Add a Risk-Based Authentication Policy

Document created by RSA Information Design and Development on Jun 13, 2017Last modified by RSA Information Design and Development on Jun 13, 2017
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Risk-based authentication (RBA) is a multifactor authentication solution that strengthens traditional password-based systems by applying knowledge of the client device and user behavior to assess the potential risk of an authentication request. The RBA policy determines how RBA works in each security domain.

In a replicated deployment, changes to policies might not be immediately visible on the replica instance. This delay is due to the cache refresh interval. Changes should replicate within 10 minutes. To make changes take effect sooner on the replica instance, see Flush the Cache.

Before you begin 

Understand the concept of minimum assurance level. For more information, see Minimum Assurance Level.

Procedure 

  1. In the Security Console, click Authentication > Policies > Risk-Based Authentication Policies > Add New.

  2. Under RBA Policy Basics, do the following:

    1. In the RBA Policy Name field, enter a unique policy name. Do not exceed 128 characters.

    2. (Optional) If you want to make this the default RBA policy for the deployment, select Set as default RBA policy.

    3. (Optional) Add any notes in the Notes field.

  3. Under Enablement and Assurance Settings, do the following:

    1. (Optional) If you want to automatically enable users for RBA after successful authentication, select Allow system to enable users for RBA automatically during authentication in the Automatic Enablement field.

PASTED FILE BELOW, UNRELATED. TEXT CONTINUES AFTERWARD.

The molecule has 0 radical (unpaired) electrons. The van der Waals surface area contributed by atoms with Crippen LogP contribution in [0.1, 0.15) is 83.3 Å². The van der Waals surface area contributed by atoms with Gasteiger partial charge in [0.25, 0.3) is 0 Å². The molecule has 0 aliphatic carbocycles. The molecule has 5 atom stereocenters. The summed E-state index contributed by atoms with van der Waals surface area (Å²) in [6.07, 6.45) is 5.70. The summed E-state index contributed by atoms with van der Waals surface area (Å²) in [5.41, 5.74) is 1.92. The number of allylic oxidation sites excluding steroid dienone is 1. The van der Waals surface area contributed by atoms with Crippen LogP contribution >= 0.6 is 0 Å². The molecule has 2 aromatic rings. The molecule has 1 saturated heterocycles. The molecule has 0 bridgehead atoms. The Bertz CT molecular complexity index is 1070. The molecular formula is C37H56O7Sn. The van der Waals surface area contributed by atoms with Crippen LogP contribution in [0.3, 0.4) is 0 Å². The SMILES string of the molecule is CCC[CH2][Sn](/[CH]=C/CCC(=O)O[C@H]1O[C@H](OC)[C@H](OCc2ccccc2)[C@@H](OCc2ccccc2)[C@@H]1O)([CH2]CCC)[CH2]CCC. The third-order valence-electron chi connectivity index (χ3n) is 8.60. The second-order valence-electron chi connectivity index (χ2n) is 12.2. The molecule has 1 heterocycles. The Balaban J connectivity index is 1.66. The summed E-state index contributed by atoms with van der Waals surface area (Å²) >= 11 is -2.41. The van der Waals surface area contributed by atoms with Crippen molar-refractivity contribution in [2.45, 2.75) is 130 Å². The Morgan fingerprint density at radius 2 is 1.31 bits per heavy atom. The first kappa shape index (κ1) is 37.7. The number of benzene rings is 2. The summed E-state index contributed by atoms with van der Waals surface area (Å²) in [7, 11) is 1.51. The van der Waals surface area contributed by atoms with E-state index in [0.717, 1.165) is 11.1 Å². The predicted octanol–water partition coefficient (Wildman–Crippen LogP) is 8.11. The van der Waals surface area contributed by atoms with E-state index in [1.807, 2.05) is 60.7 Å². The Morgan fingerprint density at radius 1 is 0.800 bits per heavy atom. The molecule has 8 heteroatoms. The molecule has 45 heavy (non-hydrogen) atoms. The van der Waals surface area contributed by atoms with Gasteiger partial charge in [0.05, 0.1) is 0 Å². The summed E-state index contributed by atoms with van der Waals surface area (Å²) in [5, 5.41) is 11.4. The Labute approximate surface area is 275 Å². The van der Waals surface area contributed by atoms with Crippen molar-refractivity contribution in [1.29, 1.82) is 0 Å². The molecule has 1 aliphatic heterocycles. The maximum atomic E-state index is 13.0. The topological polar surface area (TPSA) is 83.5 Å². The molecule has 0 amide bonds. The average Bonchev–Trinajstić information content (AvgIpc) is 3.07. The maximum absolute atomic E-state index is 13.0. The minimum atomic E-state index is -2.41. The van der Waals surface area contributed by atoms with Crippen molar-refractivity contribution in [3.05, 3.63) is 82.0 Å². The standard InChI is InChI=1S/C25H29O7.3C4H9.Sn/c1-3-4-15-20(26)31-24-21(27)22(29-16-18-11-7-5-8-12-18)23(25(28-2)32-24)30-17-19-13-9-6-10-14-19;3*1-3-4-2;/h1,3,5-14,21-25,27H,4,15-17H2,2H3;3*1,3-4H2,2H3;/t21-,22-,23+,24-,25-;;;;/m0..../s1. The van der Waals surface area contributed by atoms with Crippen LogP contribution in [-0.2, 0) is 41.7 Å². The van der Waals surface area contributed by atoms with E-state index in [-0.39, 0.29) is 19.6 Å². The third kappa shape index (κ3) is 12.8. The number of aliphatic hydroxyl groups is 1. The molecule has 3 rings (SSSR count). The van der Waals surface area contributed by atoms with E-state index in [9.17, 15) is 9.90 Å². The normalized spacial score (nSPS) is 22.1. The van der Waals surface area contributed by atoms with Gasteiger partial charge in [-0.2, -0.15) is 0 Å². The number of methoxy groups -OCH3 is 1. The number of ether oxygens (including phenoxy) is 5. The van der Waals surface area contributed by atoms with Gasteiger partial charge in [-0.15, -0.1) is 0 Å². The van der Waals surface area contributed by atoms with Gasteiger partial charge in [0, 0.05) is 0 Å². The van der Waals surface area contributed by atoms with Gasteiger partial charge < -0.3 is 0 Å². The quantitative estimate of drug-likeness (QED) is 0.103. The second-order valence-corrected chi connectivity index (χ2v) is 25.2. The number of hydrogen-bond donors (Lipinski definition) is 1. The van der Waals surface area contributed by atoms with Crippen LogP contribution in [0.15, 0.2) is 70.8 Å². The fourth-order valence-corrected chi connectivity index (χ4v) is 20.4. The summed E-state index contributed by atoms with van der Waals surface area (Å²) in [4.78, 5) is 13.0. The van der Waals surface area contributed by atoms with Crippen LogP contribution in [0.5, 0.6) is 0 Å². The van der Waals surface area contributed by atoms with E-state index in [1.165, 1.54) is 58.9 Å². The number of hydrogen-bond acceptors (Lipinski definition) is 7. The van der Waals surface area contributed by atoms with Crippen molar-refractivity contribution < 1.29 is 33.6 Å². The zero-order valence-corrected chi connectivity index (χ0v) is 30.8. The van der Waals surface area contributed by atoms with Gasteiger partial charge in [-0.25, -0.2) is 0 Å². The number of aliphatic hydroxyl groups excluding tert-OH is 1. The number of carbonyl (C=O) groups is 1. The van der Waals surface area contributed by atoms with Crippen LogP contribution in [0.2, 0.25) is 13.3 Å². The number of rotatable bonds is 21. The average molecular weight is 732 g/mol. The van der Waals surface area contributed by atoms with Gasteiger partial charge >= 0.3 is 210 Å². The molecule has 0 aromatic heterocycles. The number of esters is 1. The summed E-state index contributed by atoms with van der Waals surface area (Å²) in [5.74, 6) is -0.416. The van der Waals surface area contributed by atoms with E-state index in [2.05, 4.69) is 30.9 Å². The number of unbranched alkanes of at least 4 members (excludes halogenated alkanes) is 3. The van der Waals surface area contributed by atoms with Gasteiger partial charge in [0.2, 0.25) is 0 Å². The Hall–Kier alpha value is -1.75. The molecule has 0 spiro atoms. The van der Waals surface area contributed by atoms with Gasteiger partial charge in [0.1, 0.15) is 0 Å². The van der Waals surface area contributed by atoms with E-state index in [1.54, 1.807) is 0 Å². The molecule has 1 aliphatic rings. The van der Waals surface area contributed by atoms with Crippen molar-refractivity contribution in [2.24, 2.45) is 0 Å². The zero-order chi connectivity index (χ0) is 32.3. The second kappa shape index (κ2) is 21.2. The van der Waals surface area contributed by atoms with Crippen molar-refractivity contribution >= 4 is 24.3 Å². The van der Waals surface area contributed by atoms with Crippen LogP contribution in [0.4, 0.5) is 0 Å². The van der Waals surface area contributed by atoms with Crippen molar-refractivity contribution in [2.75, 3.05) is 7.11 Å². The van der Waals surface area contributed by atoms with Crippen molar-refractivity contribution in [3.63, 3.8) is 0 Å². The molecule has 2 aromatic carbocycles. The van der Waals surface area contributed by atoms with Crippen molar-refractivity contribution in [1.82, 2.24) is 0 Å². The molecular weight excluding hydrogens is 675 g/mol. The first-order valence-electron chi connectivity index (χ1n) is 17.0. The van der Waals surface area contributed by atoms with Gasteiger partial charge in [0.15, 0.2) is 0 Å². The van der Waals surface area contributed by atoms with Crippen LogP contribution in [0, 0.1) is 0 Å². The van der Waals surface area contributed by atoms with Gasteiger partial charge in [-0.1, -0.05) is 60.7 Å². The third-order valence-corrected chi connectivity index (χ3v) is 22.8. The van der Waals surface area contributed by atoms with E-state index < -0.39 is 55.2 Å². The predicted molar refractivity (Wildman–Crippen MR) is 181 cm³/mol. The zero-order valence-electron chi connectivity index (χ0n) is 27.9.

2. In the Minimum Assurance Level field, select the assurance level that is required to authenticate without prompting for identity confirmation. The system determines the assurance level of each authentication attempt based on the user’s profile, authentication device, and authentication history. The higher the level, the greater the chance that the user will be prompted for identity confirmation. The default setting is Medium.

      Note:  Changing this setting may affect how often users are prompted to confirm their identity.

  4. Under Device Registration and Identity Confirmation Settings, do the following:

    1. For Silent Collection Period, do one of the following:

      • To enable silent collection, select Allow silent collection. Enter the number of days to enable silent collection for each user.

      • To disable silent collection, select Do not allow silent collection. This is the default setting.

    2. For Identity Confirmation Methods, select the methods to make available to users if an authentication request does not meet the minimum assurance level. You must select at least one method. If you select two methods, the user chooses which method to use.

    3. For New Device Registration, select one of the following to register a user's device.

      • To add a device automatically, select Register the user authentication device automatically after successful authentication.

      • To allow the user to choose whether to add a device to the device history, select Prompt the user to choose whether the system registers the device after successful authentication. This is the default setting.

      Note:  Select this option if users will access RBA-protected resources from shared or public computers.

  5. Under Device Administration Settings, do the following:

    1. In the Total Registered Devices field, enter the maximum number of registered devices preserved in each user’s device history.If the number of registered devices exceeds the limit, the nightly cleanup job deletes the least recently used devices.

    2. In the Unregister Devices field, enter the number of consecutive days that a device can remain inactive before the system removes it from the user device history.

  6. Click Save.

 

 


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